Blah Blah HGH Names.

All apologies to the wonderful Babes Love Baseball for mutilating their usual post title.

Let’s go over the names again: Ankiel, Glaus, Byrd, Schoeneweis, now Jose Guillen (who just opted out with the Mariners) and former MLBer Matt Williams are involved in the Palm Beach Rejuvenation Center mess regarding HGH and the Albany (NY) D.A.’s investigation. Now, baseball would like to talk to Guillen about it, of course, as the shipmets came during his time as a member of the Oakland Athletics:

Guillen’s orders included a $2,083 shipment that was sent to the [Oakland] Coliseum in September 2003, records show. His orders were placed between June 2002 and May 2005. Baseball banned steroids in 2003.Guillen hit .290, with 23 home runs and 99 RBIs last season for Seattle. Last week, the Mariners declined an option to re-sign him next season for $9 million. Guillen can invoke a $5 million option, but the Mariners could reject it and pay him $500,000 to get out of the deal.

Also Tuesday, Diamondbacks President Derrick Hall issued a statement of support for Williams, who is a Diamondbacks broadcaster and carries the title of “special assistant to the general partner.”

“Matt is a stand-up guy, who without hesitation, admitted using (growth hormone) and not liking it,” Hall said. In an interview with The Chronicle, Williams acknowledged buying growth hormone in 2002, saying he tried it to heal an ankle injury. The business records also showed Williams ordered steroids, but Williams declined to discuss that.

George Mitchell’s report is going to be a complete letdown in one of two ways: either it will tell us absolutely nothing about the names and how far the problem went, or it will reveal enough to devastate people who thought their favorite sluggers weren’t going about getting the advantage every way they could, supposedly. And lest we forget that such accusations still don’t affect your bottom line, the Indians re-upped Paul Byrd today, despite the HGH cloud over his head — and Byrd will be talking to George Mitchell, along with Gary Matthews, Jr., about HGH.

This is what we know now: teams couldn’t give a shit. As long as you can play, there’s a place for you — no matter what you’ve put in your body. That is, if your name isn’t Barry Bonds and you don’t play nice with everyone. For the stand-up folks, it doesn’t matter. I keep harping on this because the attitude towards the non-Bonds accusations is so light in comparison.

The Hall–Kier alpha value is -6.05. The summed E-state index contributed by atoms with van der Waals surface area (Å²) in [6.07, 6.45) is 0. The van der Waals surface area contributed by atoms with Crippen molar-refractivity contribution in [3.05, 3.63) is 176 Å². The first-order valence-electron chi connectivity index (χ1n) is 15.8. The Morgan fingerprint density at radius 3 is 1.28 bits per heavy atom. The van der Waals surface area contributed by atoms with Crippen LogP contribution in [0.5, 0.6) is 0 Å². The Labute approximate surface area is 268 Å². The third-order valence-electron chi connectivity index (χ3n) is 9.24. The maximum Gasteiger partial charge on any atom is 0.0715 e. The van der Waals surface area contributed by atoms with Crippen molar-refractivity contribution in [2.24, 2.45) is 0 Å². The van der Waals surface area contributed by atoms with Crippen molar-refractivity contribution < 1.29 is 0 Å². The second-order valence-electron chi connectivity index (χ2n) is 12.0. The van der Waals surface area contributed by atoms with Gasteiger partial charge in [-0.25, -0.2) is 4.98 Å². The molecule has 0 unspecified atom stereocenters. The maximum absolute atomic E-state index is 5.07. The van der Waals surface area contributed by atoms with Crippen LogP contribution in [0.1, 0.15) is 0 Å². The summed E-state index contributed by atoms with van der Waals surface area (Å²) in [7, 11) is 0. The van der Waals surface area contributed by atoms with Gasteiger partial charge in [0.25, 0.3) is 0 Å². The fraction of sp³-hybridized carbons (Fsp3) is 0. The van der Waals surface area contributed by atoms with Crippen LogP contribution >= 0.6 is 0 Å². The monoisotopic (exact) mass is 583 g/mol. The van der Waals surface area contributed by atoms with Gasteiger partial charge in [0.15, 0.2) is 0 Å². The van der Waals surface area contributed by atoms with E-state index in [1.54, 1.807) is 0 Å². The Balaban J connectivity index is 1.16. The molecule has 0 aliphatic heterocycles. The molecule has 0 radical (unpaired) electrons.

Baseball is getting what it wanted — owners were more than happy to look the other way when this started in the late 80s and they’re happy to look the other way again. It may be a game, but the entertainment value keeps filling seats, and players doing everything they can (even illegally) to keep that entertainment value high will always take precedence.

Shame we won’t acknowledge it.

Photo: AP/John Froschauer


4 Responses

  1. What this is doing though is saying we can all stop focusing our rage directly at Barry Bonds, that he’s a symptom of the real problem and he wasn’t the actual problem himself.

    I know you’ve argued this point as well, but it seems that every time another name gets busted it makes Barry’s record that much more legit and the amount of bile people sprayed at him more absurd right?

  2. Far be it from me to stick up for Bonds, but the people who we, as fans, writers, pontificators, whatever, should focus our exasperation and rage at are Selig, the owners, GMs and managers. They knew what was going on and were complicit in the escalation of the use of PEDs. Is it still going on today? Of course it is, and MLB’s continued Casper Milquetoast-like reaction will do nothing to stop it.

  3. Jibbles – Barry’s record is still legit to me despite the accusations.

    Bruce – that’s more or less what I’ve been getting at. Watch what they do, not what they say.

  4. Nice article… It was rough to hear of Guillen’s implications this last week, especially since he spoke out so harshly against steroids just a year ago.

    You’re right on, though… Guillen will still get the big contract everyone thought he’d get before this controversy, because the owners don’t care.

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